The mix of quite a number of diversities in the housing project and in the related socialization activity may be hinted to as an attention to hyper-diversity, to the plurality of urban experiences and inhabitants, that also need fine-tuned housing policy (‘standard’ public housing is mixed with other forms of social and subsidized rental) and a specific attention to social cohesion.
Main factors influencing success or failure
According to the interviewed member of SHF, the main weakness concerns funding. Nowadays, even if there is a public-private partnership, public actors provide mainly organisational support but poor or no funding: the project is actually funded mostly by private financiers. Up to now, this has ensured the sustainability of the project, but in a long-term perspective the lack of a structured social housing policy supported by the public sector may challenge the sustainability and reproducibility of projects like CC.
The main strength of CC is the combination of an architectural and social action, achieved thanks to a strongly integrated network of actors. Indeed, the creation of spaces of encounter, realised with the specific aim to foster social cohesion and managed by specific professionals, can have an actual positive impact on the new inhabitants, and their participation into the local community. Though, this factor of success is also the one requiring resources that usually are not foreseen in renewal projects. According to the interviewee, the public sector, conversely, is focusing on the refurbishment of the existing building stock, not so much on investments in new social housing projects, also due to the crisis – but existing buildings are more difficult to change, to create meeting places for socialization.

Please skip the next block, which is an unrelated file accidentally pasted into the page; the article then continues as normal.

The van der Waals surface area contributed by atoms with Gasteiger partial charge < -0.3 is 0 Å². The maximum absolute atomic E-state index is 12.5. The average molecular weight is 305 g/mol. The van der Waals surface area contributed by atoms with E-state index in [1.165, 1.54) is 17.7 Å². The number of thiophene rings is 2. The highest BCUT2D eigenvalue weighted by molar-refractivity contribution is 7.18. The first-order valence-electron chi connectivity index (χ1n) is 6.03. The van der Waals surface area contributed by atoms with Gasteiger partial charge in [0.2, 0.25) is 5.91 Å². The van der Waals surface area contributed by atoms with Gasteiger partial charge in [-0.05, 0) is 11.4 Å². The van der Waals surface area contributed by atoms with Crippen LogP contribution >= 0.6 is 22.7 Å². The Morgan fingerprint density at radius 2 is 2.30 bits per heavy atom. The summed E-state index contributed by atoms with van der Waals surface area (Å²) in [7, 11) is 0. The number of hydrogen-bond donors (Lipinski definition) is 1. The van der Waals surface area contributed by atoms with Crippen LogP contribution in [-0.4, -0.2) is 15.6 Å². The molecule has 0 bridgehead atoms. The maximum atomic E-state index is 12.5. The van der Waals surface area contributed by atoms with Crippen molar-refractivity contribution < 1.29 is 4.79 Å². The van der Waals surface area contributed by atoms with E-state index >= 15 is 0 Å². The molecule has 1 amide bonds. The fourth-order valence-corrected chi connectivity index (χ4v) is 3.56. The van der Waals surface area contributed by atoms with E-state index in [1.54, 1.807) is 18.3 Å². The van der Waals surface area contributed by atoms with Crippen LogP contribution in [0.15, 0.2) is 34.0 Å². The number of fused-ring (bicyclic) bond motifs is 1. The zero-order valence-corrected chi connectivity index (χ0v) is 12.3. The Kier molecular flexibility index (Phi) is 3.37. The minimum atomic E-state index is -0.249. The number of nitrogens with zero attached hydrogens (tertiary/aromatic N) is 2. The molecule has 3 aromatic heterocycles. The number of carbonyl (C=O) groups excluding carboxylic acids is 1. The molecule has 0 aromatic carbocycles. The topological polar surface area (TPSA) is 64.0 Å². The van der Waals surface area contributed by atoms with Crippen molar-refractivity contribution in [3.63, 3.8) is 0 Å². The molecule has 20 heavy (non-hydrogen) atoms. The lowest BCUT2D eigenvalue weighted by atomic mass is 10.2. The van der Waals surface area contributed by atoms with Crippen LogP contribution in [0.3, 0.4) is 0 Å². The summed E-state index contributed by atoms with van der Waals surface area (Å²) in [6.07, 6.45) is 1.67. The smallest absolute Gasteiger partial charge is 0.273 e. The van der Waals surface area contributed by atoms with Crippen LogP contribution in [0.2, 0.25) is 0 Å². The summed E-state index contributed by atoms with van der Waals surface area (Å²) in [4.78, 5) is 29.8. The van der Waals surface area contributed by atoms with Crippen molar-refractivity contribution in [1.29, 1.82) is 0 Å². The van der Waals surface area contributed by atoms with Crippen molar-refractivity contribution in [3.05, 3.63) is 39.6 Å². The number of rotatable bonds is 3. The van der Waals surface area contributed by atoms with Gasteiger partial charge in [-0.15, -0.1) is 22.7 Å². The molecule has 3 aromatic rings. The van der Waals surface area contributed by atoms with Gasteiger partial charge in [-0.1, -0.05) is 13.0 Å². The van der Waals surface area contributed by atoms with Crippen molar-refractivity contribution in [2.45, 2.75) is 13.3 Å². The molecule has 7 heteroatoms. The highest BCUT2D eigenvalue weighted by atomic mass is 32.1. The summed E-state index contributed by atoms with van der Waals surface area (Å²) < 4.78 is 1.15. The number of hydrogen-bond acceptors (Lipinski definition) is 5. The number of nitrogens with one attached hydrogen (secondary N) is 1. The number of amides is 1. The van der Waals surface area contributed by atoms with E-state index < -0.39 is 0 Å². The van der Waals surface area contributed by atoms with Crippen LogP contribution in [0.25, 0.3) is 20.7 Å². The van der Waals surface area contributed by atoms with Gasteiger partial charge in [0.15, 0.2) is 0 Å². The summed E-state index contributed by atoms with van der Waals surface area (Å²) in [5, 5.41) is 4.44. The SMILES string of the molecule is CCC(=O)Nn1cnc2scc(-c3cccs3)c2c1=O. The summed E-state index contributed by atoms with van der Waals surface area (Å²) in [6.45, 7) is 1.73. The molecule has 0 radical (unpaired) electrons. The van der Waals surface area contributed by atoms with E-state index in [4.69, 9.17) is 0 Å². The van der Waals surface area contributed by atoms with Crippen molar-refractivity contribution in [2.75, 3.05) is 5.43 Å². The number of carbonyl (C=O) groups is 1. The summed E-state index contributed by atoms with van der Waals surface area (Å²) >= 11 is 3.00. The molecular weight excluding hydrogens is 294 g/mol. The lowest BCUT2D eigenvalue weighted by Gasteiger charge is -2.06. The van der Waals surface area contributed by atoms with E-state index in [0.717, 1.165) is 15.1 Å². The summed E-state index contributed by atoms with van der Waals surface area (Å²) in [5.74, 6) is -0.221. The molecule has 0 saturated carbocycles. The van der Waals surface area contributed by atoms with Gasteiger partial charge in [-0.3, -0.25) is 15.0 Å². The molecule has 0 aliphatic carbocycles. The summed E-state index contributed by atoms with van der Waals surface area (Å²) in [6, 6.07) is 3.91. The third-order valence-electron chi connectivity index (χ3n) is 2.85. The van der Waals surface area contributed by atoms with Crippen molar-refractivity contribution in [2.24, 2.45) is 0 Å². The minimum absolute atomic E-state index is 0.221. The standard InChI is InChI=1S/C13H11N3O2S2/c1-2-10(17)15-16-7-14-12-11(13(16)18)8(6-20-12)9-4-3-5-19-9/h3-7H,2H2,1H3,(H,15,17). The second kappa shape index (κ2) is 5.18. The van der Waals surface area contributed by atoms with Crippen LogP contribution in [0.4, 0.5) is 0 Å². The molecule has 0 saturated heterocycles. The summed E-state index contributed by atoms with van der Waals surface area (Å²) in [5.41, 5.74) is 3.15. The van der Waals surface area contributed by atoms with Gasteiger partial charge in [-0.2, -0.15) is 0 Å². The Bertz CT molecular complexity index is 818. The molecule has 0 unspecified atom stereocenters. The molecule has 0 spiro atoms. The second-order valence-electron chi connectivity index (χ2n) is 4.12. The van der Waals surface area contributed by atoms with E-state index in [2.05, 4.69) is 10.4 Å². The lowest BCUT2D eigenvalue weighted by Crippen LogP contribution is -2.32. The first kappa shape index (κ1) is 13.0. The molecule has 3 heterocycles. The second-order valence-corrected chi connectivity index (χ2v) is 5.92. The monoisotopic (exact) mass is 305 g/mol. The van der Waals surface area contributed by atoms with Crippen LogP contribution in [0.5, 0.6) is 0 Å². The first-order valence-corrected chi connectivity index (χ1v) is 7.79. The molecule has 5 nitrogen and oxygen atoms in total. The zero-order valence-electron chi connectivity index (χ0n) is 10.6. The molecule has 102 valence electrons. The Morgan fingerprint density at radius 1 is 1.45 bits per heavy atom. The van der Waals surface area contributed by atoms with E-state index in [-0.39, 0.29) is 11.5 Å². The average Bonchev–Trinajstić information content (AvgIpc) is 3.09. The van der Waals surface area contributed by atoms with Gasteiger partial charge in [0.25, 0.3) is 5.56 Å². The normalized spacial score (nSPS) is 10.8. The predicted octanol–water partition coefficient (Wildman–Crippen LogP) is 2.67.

CC is an example of urban regeneration involving a public-private partnership (even if with a stronger weight of the private sector, involved in a ‘social market’), that aims to foster social cohesion creating spaces of encounter, focusing directly on diversity and on an attention on social mix. The good cooperation in such an articulated and complex network may be insured by the strong links among some of them. For example, among associates and shareholders with embedded ownership; among those sharing a common cultural background in social economy; among those sharing trust coming from long-lasting activity, collaboration and belonging to strong “pillars” of local society (e.g. Catholic NGOs). The cohesion action may be favoured by the selection of tenants, that actually excludes very disadvantaged groups, but focuses more on that in-between group of those not poor enough to access public housing and not rich enough to access housing market on their own.
This kind of actions can achieve a relevant result in terms of innovation if long-term sustainability of social and housing projects are taken into account. In the case of CC, the type of partnership involving actors with different mandates but common backgrounds can favourably support a positive outcome for social and housing mix efforts.
Website: Cenni di Cambiamento